Effective Online Learning for Older People: A Heuristic Design Approach

Effective Online Learning for Older People: A Heuristic Design Approach

Robert Z. Zheng (University of Utah, USA)
DOI: 10.4018/978-1-4666-1966-1.ch008
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Abstract

This chapter examines the cognitive constraints related to older people in learning, particularly in e-learning, and proposes a new design approach that: (1) assists the instructional designer and Web development in identifying issues related to older people’s involvement in e-learning; (2) helps reduce the mental load in designing and developing e-learning for older people; and (3) uses heuristics to systematically support the designers in making decisions about meeting the needs of older people in their learning and searching for information online.
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Introduction

The aging process is associated with gradual declines in cognitive functioning, which include reduced working memory capacity, processing speed, and physical and mental coordination (Gardner & Hill, 2012; Rhodes & Kelley, 2005). Because of the decline in cognitive functioning, older adults face increasing challenges when learning new materials, especially learning new materials via the Word Wild Web. Research shows that the extent to which how well older people learn is dependent on the amount of cognitive load imposed on the learner during the learning process (Hawthorn, 2007; Low, Jin, & Sweller, 2012; Ouwehand, van Gog, & Paas, 2012; van Gerven, Paas, van Merrienboer, & Schmidt, 2002). In an early study, Sweller and Chandler (1994) identified the relationship between the level of element interactivity and the challenges associated with learning. They noted that high-level element interactivity could impose high cognitive load, which makes the learning process difficult. It is thus agreed that reducing cognitive load by reducing the level of element interactivity in complex learning can significantly improve the effectiveness and efficiency in learning (Zheng & Cook, 2011; Low, et al., 2012; Ouwenhand, et al., 2012; Tindall-Ford, Chandler, & Sweller, 1997). Previous research has established that cognitive strategies such as worked examples, integrative instructional format, cueing, gesturing and signaling can significantly alleviate the cognitive load that the learner experiences in learning (Kirschner, Sweller, & Clark, 2006; Ouwenhand, et al., 2012; Sweller, 2010).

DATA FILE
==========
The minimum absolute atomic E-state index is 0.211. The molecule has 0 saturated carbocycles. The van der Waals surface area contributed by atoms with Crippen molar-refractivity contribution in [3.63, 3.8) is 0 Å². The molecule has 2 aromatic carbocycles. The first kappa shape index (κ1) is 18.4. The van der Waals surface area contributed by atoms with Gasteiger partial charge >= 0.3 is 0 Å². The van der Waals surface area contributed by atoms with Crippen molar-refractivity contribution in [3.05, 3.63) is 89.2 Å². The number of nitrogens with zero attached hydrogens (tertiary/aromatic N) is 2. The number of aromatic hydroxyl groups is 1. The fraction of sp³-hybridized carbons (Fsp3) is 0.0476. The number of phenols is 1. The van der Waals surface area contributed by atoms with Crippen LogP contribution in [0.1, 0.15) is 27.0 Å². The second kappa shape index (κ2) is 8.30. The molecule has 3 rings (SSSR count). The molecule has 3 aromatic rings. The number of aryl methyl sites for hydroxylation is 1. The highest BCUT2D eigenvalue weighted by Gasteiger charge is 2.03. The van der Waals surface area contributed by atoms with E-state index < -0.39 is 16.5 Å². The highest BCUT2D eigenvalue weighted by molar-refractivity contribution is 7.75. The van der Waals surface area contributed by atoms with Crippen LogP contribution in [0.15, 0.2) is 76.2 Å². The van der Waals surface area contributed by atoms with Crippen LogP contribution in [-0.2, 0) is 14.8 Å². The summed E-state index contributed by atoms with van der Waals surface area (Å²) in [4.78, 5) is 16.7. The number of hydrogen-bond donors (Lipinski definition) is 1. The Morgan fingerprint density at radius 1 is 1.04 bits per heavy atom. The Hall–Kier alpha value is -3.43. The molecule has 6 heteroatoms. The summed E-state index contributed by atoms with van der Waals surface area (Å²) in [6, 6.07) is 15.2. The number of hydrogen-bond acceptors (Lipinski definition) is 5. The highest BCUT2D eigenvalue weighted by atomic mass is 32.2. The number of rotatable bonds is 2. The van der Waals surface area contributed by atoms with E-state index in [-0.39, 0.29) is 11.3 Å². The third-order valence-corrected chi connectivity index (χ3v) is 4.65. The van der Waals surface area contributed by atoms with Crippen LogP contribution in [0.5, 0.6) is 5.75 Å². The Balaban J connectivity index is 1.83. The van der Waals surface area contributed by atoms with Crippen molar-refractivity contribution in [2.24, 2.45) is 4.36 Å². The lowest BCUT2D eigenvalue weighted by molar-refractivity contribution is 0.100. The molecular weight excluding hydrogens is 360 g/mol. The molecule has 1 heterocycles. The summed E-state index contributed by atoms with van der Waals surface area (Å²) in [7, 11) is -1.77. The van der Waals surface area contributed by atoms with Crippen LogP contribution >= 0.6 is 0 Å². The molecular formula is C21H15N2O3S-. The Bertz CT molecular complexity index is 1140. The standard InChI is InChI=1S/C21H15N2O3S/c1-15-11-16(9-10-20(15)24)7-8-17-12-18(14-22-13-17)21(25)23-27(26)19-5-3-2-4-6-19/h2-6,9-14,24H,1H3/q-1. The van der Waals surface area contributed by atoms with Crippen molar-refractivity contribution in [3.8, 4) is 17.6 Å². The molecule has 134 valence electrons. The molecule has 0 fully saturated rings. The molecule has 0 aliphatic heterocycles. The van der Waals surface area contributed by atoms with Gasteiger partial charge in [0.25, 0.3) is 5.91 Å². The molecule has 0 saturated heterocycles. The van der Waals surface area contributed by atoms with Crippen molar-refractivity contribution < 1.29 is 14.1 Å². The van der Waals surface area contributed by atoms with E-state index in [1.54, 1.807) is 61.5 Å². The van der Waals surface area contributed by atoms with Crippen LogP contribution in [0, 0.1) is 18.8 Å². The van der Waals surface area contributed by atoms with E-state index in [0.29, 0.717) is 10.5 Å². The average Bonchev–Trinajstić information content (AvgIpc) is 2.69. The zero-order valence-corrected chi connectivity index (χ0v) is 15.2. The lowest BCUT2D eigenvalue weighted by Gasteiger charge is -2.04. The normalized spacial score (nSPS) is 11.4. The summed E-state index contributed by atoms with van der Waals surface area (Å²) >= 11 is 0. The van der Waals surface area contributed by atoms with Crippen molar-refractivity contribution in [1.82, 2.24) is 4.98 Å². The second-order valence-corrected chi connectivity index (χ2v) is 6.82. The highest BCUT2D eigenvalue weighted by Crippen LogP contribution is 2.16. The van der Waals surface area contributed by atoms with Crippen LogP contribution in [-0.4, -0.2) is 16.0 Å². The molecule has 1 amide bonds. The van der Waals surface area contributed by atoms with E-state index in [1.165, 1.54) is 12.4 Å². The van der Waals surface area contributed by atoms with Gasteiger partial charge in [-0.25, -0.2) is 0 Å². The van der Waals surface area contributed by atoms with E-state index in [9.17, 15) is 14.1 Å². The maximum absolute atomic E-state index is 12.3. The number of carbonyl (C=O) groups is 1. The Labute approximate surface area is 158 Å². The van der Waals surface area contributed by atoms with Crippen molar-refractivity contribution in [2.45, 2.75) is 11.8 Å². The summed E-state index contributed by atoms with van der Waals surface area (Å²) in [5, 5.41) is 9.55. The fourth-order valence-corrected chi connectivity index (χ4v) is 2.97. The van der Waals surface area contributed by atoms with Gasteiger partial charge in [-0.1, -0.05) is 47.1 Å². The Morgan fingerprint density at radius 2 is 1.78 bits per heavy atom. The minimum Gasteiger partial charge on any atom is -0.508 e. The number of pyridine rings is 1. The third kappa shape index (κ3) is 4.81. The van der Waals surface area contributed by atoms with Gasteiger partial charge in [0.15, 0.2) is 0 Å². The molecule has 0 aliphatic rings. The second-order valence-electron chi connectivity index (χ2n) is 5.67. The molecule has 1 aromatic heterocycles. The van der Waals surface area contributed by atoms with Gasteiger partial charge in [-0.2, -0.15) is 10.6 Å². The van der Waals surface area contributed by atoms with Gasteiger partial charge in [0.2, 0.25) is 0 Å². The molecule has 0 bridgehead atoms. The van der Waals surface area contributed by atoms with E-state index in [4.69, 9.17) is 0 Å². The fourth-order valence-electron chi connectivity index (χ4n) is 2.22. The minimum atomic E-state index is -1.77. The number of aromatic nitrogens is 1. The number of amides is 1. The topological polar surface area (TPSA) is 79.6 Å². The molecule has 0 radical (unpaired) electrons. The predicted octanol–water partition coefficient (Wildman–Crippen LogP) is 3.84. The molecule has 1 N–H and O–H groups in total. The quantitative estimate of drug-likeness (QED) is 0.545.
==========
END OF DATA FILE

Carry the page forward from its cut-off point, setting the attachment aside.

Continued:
Along the same line researchers investigated ways to apply heuristics to E-learning design in an effort to reduce cognitive load in learning (Darabi, Arrastia, & Nelson, 2011; Hwang, Kuo, & Yin, 2010; Sweet & Ellaway, 2010). Hwang et al. (2010) employed a heuristic algorithm to guide the learning activities in a natural science course. The researchers found that students' learning behaviors had significantly improved through a heuristic design that aimed at personalizing the support for learners. Sweet and Ellaway (2010) argued that heuristic design, compared to conventional instructional design, results in heightened levels of critical thinking and sensitivity to learners’ cognitive needs. They further pointed out that heuristics which use simple, experience based rules to guide instructional design not only serve as an effective tool for diagnosing the usability issues related to the physical design of the e-Learning but also function as a cognitive walk-through which identifies malpractices in e-Learning that often cause cognitive dysfunction and misunderstanding in learning. Lee and Reigeluth (2009) pointed out the benefits of applying heuristics to the design of e-learning. They demonstrated that heuristic task analysis, a method developed for eliciting, analyzing, and representing expertise in complex cognitive tasks, provides a clear path for effective learning.

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